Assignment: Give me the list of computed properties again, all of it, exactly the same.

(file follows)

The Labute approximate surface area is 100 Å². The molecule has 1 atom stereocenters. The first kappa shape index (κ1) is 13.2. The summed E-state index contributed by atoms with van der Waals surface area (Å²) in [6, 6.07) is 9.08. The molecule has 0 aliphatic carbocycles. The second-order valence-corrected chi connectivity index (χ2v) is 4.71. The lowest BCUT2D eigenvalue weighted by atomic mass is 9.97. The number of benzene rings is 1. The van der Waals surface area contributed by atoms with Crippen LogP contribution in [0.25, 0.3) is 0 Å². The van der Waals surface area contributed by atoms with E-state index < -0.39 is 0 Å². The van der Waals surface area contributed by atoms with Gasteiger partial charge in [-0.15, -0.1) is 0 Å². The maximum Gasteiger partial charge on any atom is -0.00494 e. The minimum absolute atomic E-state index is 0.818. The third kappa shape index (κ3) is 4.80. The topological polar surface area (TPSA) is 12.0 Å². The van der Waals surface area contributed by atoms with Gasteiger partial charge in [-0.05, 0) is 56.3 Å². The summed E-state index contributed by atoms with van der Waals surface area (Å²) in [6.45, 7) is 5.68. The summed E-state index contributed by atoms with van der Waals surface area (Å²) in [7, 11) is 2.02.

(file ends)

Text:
The Labute approximate surface area is 100 Å². The molecule has 1 atom stereocenters. The first kappa shape index (κ1) is 13.2. The summed E-state index contributed by atoms with van der Waals surface area (Å²) in [6, 6.07) is 9.08. The molecule has 0 aliphatic carbocycles. The second-order valence-corrected chi connectivity index (χ2v) is 4.71. The lowest BCUT2D eigenvalue weighted by atomic mass is 9.97. The number of benzene rings is 1. The van der Waals surface area contributed by atoms with Crippen LogP contribution in [0.25, 0.3) is 0 Å². The van der Waals surface area contributed by atoms with E-state index < -0.39 is 0 Å². The van der Waals surface area contributed by atoms with Gasteiger partial charge in [-0.15, -0.1) is 0 Å². The maximum Gasteiger partial charge on any atom is -0.00494 e. The minimum absolute atomic E-state index is 0.818. The third kappa shape index (κ3) is 4.80. The topological polar surface area (TPSA) is 12.0 Å². The van der Waals surface area contributed by atoms with Gasteiger partial charge in [-0.05, 0) is 56.3 Å². The summed E-state index contributed by atoms with van der Waals surface area (Å²) in [6.45, 7) is 5.68. The summed E-state index contributed by atoms with van der Waals surface area (Å²) in [7, 11) is 2.02.